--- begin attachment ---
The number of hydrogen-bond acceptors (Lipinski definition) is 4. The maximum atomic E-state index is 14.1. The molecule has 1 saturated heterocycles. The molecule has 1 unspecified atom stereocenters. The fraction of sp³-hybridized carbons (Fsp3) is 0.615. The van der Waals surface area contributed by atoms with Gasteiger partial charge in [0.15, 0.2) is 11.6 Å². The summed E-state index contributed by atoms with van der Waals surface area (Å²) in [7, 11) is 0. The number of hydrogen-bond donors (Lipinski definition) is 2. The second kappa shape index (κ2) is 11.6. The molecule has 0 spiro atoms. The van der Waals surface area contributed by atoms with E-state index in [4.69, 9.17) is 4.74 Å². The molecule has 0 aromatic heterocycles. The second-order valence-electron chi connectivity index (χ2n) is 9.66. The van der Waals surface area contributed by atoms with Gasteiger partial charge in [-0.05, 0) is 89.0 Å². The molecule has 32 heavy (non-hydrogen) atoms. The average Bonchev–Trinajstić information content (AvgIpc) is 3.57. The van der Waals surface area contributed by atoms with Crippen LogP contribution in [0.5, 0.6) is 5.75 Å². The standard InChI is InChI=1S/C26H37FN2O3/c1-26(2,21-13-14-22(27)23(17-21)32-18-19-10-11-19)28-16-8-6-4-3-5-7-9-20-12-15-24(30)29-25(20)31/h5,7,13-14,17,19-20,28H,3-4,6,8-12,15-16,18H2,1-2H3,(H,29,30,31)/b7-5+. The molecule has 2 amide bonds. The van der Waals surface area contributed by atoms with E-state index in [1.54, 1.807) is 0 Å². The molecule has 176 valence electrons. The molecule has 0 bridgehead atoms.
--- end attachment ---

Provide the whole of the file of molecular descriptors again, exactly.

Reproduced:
The number of hydrogen-bond acceptors (Lipinski definition) is 4. The maximum atomic E-state index is 14.1. The molecule has 1 saturated heterocycles. The molecule has 1 unspecified atom stereocenters. The fraction of sp³-hybridized carbons (Fsp3) is 0.615. The van der Waals surface area contributed by atoms with Gasteiger partial charge in [0.15, 0.2) is 11.6 Å². The summed E-state index contributed by atoms with van der Waals surface area (Å²) in [7, 11) is 0. The number of hydrogen-bond donors (Lipinski definition) is 2. The second kappa shape index (κ2) is 11.6. The molecule has 0 spiro atoms. The van der Waals surface area contributed by atoms with E-state index in [4.69, 9.17) is 4.74 Å². The molecule has 0 aromatic heterocycles. The second-order valence-electron chi connectivity index (χ2n) is 9.66. The van der Waals surface area contributed by atoms with Gasteiger partial charge in [-0.05, 0) is 89.0 Å². The molecule has 32 heavy (non-hydrogen) atoms. The average Bonchev–Trinajstić information content (AvgIpc) is 3.57. The van der Waals surface area contributed by atoms with Crippen LogP contribution in [0.5, 0.6) is 5.75 Å². The standard InChI is InChI=1S/C26H37FN2O3/c1-26(2,21-13-14-22(27)23(17-21)32-18-19-10-11-19)28-16-8-6-4-3-5-7-9-20-12-15-24(30)29-25(20)31/h5,7,13-14,17,19-20,28H,3-4,6,8-12,15-16,18H2,1-2H3,(H,29,30,31)/b7-5+. The molecule has 2 amide bonds. The van der Waals surface area contributed by atoms with E-state index in [1.54, 1.807) is 0 Å². The molecule has 176 valence electrons. The molecule has 0 bridgehead atoms.